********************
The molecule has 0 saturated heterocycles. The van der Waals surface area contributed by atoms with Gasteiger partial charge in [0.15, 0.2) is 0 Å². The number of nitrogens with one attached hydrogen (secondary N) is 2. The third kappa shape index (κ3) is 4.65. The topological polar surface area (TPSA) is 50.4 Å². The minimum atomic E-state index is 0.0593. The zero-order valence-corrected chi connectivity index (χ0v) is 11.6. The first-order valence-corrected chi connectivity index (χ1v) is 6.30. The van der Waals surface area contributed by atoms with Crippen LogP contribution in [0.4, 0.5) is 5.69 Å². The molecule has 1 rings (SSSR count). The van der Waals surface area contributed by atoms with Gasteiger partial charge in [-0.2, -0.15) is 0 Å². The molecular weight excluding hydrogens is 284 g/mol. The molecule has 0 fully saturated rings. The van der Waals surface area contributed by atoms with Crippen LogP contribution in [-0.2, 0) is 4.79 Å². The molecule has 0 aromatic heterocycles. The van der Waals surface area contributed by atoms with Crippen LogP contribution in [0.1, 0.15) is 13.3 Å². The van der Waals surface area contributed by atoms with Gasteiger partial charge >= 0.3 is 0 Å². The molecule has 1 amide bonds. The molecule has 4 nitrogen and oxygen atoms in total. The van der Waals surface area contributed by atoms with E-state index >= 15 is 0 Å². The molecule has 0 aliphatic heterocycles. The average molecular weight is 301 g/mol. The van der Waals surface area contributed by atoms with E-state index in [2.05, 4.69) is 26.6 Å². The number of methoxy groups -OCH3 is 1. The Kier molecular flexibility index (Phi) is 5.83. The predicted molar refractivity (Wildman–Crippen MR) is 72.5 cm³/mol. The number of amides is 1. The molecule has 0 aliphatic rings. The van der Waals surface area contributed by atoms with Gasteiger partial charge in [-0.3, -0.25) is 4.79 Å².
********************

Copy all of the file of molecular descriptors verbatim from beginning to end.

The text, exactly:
The molecule has 0 saturated heterocycles. The van der Waals surface area contributed by atoms with Gasteiger partial charge in [0.15, 0.2) is 0 Å². The number of nitrogens with one attached hydrogen (secondary N) is 2. The third kappa shape index (κ3) is 4.65. The topological polar surface area (TPSA) is 50.4 Å². The minimum atomic E-state index is 0.0593. The zero-order valence-corrected chi connectivity index (χ0v) is 11.6. The first-order valence-corrected chi connectivity index (χ1v) is 6.30. The van der Waals surface area contributed by atoms with Crippen LogP contribution in [0.4, 0.5) is 5.69 Å². The molecule has 1 rings (SSSR count). The van der Waals surface area contributed by atoms with Gasteiger partial charge in [-0.2, -0.15) is 0 Å². The molecular weight excluding hydrogens is 284 g/mol. The molecule has 0 fully saturated rings. The van der Waals surface area contributed by atoms with Crippen LogP contribution in [-0.2, 0) is 4.79 Å². The molecule has 0 aromatic heterocycles. The van der Waals surface area contributed by atoms with Crippen LogP contribution in [0.1, 0.15) is 13.3 Å². The van der Waals surface area contributed by atoms with Gasteiger partial charge >= 0.3 is 0 Å². The molecule has 1 amide bonds. The molecule has 4 nitrogen and oxygen atoms in total. The van der Waals surface area contributed by atoms with E-state index >= 15 is 0 Å². The molecule has 0 aliphatic heterocycles. The average molecular weight is 301 g/mol. The van der Waals surface area contributed by atoms with E-state index in [2.05, 4.69) is 26.6 Å². The number of methoxy groups -OCH3 is 1. The Kier molecular flexibility index (Phi) is 5.83. The predicted molar refractivity (Wildman–Crippen MR) is 72.5 cm³/mol. The number of amides is 1. The molecule has 0 aliphatic rings. The van der Waals surface area contributed by atoms with Gasteiger partial charge in [-0.3, -0.25) is 4.79 Å².